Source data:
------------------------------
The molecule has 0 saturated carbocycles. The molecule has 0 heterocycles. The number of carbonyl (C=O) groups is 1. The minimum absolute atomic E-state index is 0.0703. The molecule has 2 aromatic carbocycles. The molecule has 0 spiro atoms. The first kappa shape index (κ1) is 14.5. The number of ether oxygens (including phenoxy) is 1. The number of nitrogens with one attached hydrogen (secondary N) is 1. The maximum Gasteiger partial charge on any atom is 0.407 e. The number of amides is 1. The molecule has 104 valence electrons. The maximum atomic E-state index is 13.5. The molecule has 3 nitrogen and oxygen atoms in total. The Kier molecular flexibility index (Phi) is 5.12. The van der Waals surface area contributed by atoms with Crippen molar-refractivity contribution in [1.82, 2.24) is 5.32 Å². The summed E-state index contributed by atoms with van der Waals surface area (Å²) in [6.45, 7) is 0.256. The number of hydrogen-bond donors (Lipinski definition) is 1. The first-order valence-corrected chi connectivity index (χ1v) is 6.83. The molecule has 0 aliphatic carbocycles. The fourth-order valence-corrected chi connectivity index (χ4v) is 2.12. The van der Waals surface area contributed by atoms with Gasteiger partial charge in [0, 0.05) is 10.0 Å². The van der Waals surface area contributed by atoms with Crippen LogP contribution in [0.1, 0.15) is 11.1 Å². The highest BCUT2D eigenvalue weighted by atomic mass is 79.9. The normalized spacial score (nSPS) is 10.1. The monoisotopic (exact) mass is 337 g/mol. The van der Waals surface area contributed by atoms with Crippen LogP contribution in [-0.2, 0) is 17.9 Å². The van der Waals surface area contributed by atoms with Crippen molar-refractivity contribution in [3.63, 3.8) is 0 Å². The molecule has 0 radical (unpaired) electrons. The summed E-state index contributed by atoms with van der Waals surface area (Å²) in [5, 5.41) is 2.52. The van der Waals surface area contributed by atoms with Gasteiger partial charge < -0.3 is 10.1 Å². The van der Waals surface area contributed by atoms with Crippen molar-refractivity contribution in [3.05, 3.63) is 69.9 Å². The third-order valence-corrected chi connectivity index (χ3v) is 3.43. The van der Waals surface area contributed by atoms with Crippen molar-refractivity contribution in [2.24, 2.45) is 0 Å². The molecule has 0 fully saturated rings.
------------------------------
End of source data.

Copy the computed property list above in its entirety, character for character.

The molecule has 0 saturated carbocycles. The molecule has 0 heterocycles. The number of carbonyl (C=O) groups is 1. The minimum absolute atomic E-state index is 0.0703. The molecule has 2 aromatic carbocycles. The molecule has 0 spiro atoms. The first kappa shape index (κ1) is 14.5. The number of ether oxygens (including phenoxy) is 1. The number of nitrogens with one attached hydrogen (secondary N) is 1. The maximum Gasteiger partial charge on any atom is 0.407 e. The number of amides is 1. The molecule has 104 valence electrons. The maximum atomic E-state index is 13.5. The molecule has 3 nitrogen and oxygen atoms in total. The Kier molecular flexibility index (Phi) is 5.12. The van der Waals surface area contributed by atoms with Crippen molar-refractivity contribution in [1.82, 2.24) is 5.32 Å². The summed E-state index contributed by atoms with van der Waals surface area (Å²) in [6.45, 7) is 0.256. The number of hydrogen-bond donors (Lipinski definition) is 1. The first-order valence-corrected chi connectivity index (χ1v) is 6.83. The molecule has 0 aliphatic carbocycles. The fourth-order valence-corrected chi connectivity index (χ4v) is 2.12. The van der Waals surface area contributed by atoms with Gasteiger partial charge in [0, 0.05) is 10.0 Å². The van der Waals surface area contributed by atoms with Crippen LogP contribution in [0.1, 0.15) is 11.1 Å². The highest BCUT2D eigenvalue weighted by atomic mass is 79.9. The normalized spacial score (nSPS) is 10.1. The monoisotopic (exact) mass is 337 g/mol. The van der Waals surface area contributed by atoms with Crippen LogP contribution in [-0.2, 0) is 17.9 Å². The van der Waals surface area contributed by atoms with Crippen molar-refractivity contribution in [3.63, 3.8) is 0 Å². The molecule has 0 radical (unpaired) electrons. The summed E-state index contributed by atoms with van der Waals surface area (Å²) in [5, 5.41) is 2.52. The van der Waals surface area contributed by atoms with Gasteiger partial charge < -0.3 is 10.1 Å². The van der Waals surface area contributed by atoms with Crippen molar-refractivity contribution in [3.05, 3.63) is 69.9 Å². The third-order valence-corrected chi connectivity index (χ3v) is 3.43. The van der Waals surface area contributed by atoms with Crippen molar-refractivity contribution in [2.24, 2.45) is 0 Å². The molecule has 0 fully saturated rings.